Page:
We also analyzed 13 of the top 20 managers’ sustainable funds voting data, where this data was available in sufficient volume. (Capital Group, Dodge & Cox, Lord Abbett, and MFS are excluded because they have no sustainable funds that voted on the 241 key resolutions. Janus Henderson JHG, Charles Schwab SCHW, and T. Rowe Price TROW are excluded because of a low number of sustainable-fund votes on key resolutions.) These managers’ sustainable funds generally show similar or slightly higher levels of support for key resolutions than their fund ranges as a whole.

The chart below plots each asset manager’s support for the last three years’ key resolutions in its sustainable-fund range (on the vertical axis) against support for those same resolutions in the entire fund range (on the horizontal axis). The size of each bubble illustrates the relative size of each firm’s fund assets.

The dotted line shows where support for key resolutions’ by sustainable funds is equal to that of the entire fund range. Sustainable funds in firms that appear above the line showed greater support for key ESG resolutions compared with the fund range as a whole; those below the line show a lower level of support.

Bubble scatter showing that most of the top 20 asset managers' sustainable funds showed a similar or greater level of support for key ESG resolutions compared with the wider fund range.

Invesco’s IVZ and JPMorgan’s JPM sustainable funds both show considerably higher support for key resolutions in the last three proxy years compared with their fund range as a whole. Their support is also high in absolute terms—over 75% in both cases. Dimensional also sits well above the dashed line but with a much lower level of support, both overall and in its sustainable-fund range.

In contrast, Vanguard and Fidelity Investments’ sustainable funds show noticeably lower support for key resolutions compared with their wider fund range. They are the only two firms of the 13 whose support for key resolutions in sustainable funds is less than 0.9 times that of the firm as a whole (indicated by the dotted line in the chart below).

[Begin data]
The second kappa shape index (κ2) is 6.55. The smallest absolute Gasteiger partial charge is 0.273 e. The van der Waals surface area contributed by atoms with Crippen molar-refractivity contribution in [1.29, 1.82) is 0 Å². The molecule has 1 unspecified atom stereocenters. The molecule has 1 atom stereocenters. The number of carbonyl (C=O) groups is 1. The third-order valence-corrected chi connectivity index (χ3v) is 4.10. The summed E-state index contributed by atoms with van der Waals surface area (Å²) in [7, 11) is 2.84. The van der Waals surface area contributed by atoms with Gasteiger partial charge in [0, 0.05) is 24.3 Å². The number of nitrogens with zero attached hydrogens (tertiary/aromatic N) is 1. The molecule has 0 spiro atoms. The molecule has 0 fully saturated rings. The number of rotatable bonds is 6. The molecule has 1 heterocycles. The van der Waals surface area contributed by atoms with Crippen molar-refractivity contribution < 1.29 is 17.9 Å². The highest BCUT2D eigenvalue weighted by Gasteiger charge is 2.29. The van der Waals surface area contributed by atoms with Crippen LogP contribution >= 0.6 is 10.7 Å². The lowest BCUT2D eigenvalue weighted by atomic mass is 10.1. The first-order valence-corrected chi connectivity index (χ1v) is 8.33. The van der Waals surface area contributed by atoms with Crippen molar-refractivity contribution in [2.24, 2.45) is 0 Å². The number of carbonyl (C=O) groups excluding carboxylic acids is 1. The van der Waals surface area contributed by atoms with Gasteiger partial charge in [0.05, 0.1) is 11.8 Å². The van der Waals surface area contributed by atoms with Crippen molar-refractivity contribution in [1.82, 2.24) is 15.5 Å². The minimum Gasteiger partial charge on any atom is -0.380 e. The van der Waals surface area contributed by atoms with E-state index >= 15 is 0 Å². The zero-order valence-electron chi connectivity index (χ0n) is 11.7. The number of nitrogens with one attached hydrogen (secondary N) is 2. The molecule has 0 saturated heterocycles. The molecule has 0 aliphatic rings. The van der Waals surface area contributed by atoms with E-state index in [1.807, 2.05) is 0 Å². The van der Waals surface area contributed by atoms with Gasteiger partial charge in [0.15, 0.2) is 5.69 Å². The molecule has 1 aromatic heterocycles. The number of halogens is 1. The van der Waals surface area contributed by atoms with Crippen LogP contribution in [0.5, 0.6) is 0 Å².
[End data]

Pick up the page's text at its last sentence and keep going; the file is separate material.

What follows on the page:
Bar chart showing that most firms' sustainable funds vote ESG resolutions broadly in line with their wider fund range; Invesco and JPMorgan and Dimensional are the largest exceptions.

Is It Greenwashing?

Investors often expect that funds labeled as sustainable would show stronger support for shareholder resolutions on environmental and social themes than conventional funds. So, when this is not the case, investors might reasonably ask, “Is this greenwashing?”

The answer is a matter of perspective. Many of the firms—BlackRock BLK being a prominent example—aim to take a consistent line on voting on ESG themes across the entire fund range. The results shown above indicate that this has largely been the case. Managers will see that outcome as a successful implementation of a consistent firmwide voting policy, even if it may leave some sustainability-conscious investors disappointed that a stronger line was not taken on certain issues.

Overall, the key for investors is that expectations of very high support for ESG resolutions by sustainable funds may not always match the reality. Much depends on the firm’s overall philosophy on addressing environmental and social themes—whether the firm views such topics purely through a risk management lens or is seeking to deliver impact.

The firmwide voting policy the manager has chosen to implement is another important factor, as well as the extent to which the firm’s sustainable funds (or their subadvisors) can make bespoke voting decisions to address ESG priorities specific to those funds.

As scrutiny of voting patterns increases—both by investors and regulators—clear information from asset managers on voting policies and actual voting decisions is key. This will help investors select funds that best reflect their sustainable-investing priorities.

The author or authors do not own shares in any securities mentioned in this article. Find out about Morningstar’s editorial policies.